So what we did was put all of our names in a hat and took turns drawing names; everyone picked out a name and kept it to themselves, IMG_2782yes even the youngest;  we then set a $10 budget and decided to take them to
Value Village.  We got there and picked out some items, keeping in mind the modest budget and then all snuck our finds to the front to pay and headed home to wrap them.  Of course we still provided the girls with the usual gifts under the tree but what we found with this experiment was the girls were very proud of their frugalness and not to mention, everyone really liked what their secret santa got them

So it’s not always about how much money is spent, it is more about the thought and with the girls it seems that they are learning to appreciate the value of a dollar.

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Guy and Dolls….

Most kids have a favourite toy, usually it’s something that they carry around the house, take to bed with them or play with all the time; but the favourite toy usually doesn’t last too long before there is a new favourite toy.  Well with my girls their favourite toy is their doll, but not just any doll, a Maplelea doll….think American Girl for Canadians.

So needless to say I didn’t know too much about dolls, not having any sisters, and growing up the closest thing I had to a doll was a GI Joe action figure…well I guess that’s not totally true, I did have a cabbage patch kid when I was nine, but it was the Toronto Blue Jays collectors edition and it sat on a shelf more that it actually was played with.  But I have come to realize that when you have three daughters you quickly learn if you want to engage with what is important to them, you have to learn about things you otherwise would have never pictured yourself experiencing.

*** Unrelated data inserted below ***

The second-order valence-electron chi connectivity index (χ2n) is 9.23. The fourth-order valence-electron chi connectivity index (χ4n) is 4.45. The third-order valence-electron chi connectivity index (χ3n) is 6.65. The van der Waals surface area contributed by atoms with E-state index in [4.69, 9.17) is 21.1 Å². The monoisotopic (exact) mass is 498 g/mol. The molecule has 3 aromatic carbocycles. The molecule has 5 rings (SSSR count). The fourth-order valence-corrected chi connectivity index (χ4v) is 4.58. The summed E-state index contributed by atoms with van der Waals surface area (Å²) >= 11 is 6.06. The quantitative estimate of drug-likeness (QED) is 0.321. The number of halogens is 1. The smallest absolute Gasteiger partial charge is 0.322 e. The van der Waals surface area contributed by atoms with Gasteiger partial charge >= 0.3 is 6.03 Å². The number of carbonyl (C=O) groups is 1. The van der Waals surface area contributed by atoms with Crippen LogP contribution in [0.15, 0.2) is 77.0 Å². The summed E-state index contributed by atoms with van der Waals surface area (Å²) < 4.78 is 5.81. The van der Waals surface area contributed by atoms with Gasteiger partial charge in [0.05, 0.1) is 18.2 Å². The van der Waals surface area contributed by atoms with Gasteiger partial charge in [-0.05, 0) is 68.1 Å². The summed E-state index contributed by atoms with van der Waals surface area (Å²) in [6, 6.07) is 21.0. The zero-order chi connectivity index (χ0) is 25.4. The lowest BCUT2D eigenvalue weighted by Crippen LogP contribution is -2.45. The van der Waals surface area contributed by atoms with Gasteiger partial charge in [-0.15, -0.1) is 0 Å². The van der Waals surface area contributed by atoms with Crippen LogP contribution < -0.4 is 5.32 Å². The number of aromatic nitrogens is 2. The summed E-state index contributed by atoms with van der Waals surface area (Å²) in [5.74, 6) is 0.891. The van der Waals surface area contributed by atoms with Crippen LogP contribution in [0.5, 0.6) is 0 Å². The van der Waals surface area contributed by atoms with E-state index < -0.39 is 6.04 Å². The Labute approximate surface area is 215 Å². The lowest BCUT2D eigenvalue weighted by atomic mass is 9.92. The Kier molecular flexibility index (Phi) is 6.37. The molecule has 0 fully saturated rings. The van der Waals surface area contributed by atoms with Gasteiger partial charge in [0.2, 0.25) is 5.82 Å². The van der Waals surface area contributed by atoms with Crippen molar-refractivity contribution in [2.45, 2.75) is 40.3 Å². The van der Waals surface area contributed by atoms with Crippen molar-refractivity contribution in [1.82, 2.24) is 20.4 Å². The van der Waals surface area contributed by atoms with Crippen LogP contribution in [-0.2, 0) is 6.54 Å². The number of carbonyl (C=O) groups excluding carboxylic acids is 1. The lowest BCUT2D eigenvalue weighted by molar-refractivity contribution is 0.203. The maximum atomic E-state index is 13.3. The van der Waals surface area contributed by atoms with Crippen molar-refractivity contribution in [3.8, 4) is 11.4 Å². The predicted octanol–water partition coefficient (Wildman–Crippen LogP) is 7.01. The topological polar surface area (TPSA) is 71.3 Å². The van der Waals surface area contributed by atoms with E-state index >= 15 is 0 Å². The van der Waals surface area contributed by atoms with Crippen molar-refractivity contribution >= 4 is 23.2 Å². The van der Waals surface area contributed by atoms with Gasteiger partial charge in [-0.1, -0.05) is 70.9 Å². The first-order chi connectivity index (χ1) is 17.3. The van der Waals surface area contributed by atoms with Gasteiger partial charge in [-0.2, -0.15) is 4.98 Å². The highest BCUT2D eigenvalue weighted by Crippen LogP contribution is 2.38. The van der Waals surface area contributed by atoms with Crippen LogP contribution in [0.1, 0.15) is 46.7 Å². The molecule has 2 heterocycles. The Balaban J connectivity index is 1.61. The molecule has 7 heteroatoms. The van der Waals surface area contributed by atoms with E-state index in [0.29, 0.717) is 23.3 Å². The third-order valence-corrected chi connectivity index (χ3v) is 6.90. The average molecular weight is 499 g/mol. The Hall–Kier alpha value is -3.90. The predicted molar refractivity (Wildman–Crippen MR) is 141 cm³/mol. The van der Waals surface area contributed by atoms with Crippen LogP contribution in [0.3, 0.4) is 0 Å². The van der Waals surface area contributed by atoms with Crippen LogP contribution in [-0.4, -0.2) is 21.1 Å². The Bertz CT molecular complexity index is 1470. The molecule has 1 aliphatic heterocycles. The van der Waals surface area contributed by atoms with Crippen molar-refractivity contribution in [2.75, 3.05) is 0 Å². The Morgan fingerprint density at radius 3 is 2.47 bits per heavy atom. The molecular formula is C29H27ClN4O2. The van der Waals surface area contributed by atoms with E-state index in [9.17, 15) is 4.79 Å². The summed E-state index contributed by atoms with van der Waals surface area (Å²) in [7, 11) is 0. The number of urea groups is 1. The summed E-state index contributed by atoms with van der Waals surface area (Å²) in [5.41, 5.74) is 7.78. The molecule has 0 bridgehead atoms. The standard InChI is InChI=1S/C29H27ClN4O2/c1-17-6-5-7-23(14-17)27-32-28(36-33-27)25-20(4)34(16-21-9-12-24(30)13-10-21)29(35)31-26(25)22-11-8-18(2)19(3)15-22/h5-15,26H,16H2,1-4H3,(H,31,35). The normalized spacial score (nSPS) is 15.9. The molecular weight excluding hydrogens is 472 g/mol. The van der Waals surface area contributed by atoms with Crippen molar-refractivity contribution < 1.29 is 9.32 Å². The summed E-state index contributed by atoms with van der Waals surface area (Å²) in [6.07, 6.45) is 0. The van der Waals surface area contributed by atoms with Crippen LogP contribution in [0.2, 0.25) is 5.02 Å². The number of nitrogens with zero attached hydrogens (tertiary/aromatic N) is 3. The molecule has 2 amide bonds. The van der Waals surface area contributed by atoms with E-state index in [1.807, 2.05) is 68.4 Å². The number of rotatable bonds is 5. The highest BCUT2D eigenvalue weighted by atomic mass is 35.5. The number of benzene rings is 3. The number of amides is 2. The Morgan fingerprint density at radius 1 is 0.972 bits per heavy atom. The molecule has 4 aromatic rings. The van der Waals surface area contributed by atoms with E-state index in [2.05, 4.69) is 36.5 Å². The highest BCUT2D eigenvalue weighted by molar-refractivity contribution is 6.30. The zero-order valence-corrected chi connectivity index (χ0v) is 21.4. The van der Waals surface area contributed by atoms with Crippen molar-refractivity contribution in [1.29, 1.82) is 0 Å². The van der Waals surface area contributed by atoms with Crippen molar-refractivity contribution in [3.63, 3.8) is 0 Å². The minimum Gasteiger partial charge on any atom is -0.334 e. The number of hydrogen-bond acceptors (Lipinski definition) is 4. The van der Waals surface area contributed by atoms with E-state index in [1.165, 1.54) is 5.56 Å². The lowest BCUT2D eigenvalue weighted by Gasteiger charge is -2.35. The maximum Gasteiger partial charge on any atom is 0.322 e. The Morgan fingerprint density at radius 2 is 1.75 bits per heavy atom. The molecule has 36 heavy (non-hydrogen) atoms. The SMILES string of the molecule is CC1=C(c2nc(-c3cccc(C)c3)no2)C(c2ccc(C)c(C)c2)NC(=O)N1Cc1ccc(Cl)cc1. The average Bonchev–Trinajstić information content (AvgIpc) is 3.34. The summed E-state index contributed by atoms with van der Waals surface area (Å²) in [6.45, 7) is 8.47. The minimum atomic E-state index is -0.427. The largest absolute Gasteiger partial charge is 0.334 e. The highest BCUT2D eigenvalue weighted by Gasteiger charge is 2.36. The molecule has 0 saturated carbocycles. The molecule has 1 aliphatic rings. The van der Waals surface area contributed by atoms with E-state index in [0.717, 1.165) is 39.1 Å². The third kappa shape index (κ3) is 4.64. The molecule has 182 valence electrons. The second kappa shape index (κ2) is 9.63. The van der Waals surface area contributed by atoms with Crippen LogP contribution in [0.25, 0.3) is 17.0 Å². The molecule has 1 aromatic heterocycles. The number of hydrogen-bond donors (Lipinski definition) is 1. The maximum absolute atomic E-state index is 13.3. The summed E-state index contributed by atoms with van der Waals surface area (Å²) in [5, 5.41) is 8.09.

So these dolls are generally sold from a magazine, you pick out your doll based on different physical features and hobbies and each doll is based on a real child, each one from a different part of Canada.  Once you have picked the girl you would like to purchase, you order it, and in two weeks you have a new friend.

The interesting thing with these dolls is that you can purchase any type of clothing or accessories imaginable, from sports outfits to kayaks to horses.  Now these accessories are not cheap, but they are good quality and the girls have fun picking them out.

At first I thought that the doll would be a fad, but we are now heading in to the girl’s fourth Christmas since getting their first doll and they are still excited about having them, so much so that I recently took the girls to the seasonal doll store in Toronto to see what was new….needless to say it was a hit!

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Looking back at this summer we attended Black Creek Pioneer Village, where the doll company Maplelea hosted an event specifically for girls and their dolls, hundreds of little girls with their dolls at the pioneer village, learning about how dolls were made in the pioneer times, how the pioneers dressed, farmed and generally lived.  The girls loved the experience and to be surrounded by so many other little girls and their dolls was quite exciting for them, a little overwhelming for dad, but fun for the girls.